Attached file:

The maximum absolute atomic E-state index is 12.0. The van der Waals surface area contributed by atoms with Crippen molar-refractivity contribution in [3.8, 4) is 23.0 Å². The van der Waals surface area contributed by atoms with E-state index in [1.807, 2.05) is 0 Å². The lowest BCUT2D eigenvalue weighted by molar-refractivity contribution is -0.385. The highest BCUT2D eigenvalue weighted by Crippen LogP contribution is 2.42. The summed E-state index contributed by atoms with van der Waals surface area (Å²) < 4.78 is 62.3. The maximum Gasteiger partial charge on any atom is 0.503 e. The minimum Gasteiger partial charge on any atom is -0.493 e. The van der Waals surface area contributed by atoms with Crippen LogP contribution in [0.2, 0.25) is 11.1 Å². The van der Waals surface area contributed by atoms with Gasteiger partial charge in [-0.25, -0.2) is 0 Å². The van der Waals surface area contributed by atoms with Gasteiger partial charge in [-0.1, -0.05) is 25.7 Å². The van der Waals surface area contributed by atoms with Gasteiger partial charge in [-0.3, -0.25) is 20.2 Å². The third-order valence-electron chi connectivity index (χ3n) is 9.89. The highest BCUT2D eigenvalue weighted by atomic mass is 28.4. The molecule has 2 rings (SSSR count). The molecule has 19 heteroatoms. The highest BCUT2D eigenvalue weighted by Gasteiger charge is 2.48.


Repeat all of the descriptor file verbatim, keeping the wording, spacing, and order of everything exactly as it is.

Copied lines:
The maximum absolute atomic E-state index is 12.0. The van der Waals surface area contributed by atoms with Crippen molar-refractivity contribution in [3.8, 4) is 23.0 Å². The van der Waals surface area contributed by atoms with E-state index in [1.807, 2.05) is 0 Å². The lowest BCUT2D eigenvalue weighted by molar-refractivity contribution is -0.385. The highest BCUT2D eigenvalue weighted by Crippen LogP contribution is 2.42. The summed E-state index contributed by atoms with van der Waals surface area (Å²) < 4.78 is 62.3. The maximum Gasteiger partial charge on any atom is 0.503 e. The minimum Gasteiger partial charge on any atom is -0.493 e. The van der Waals surface area contributed by atoms with Crippen LogP contribution in [0.2, 0.25) is 11.1 Å². The van der Waals surface area contributed by atoms with Gasteiger partial charge in [-0.25, -0.2) is 0 Å². The van der Waals surface area contributed by atoms with Gasteiger partial charge in [-0.1, -0.05) is 25.7 Å². The van der Waals surface area contributed by atoms with Gasteiger partial charge in [-0.3, -0.25) is 20.2 Å². The third-order valence-electron chi connectivity index (χ3n) is 9.89. The highest BCUT2D eigenvalue weighted by atomic mass is 28.4. The molecule has 2 rings (SSSR count). The molecule has 19 heteroatoms. The highest BCUT2D eigenvalue weighted by Gasteiger charge is 2.48.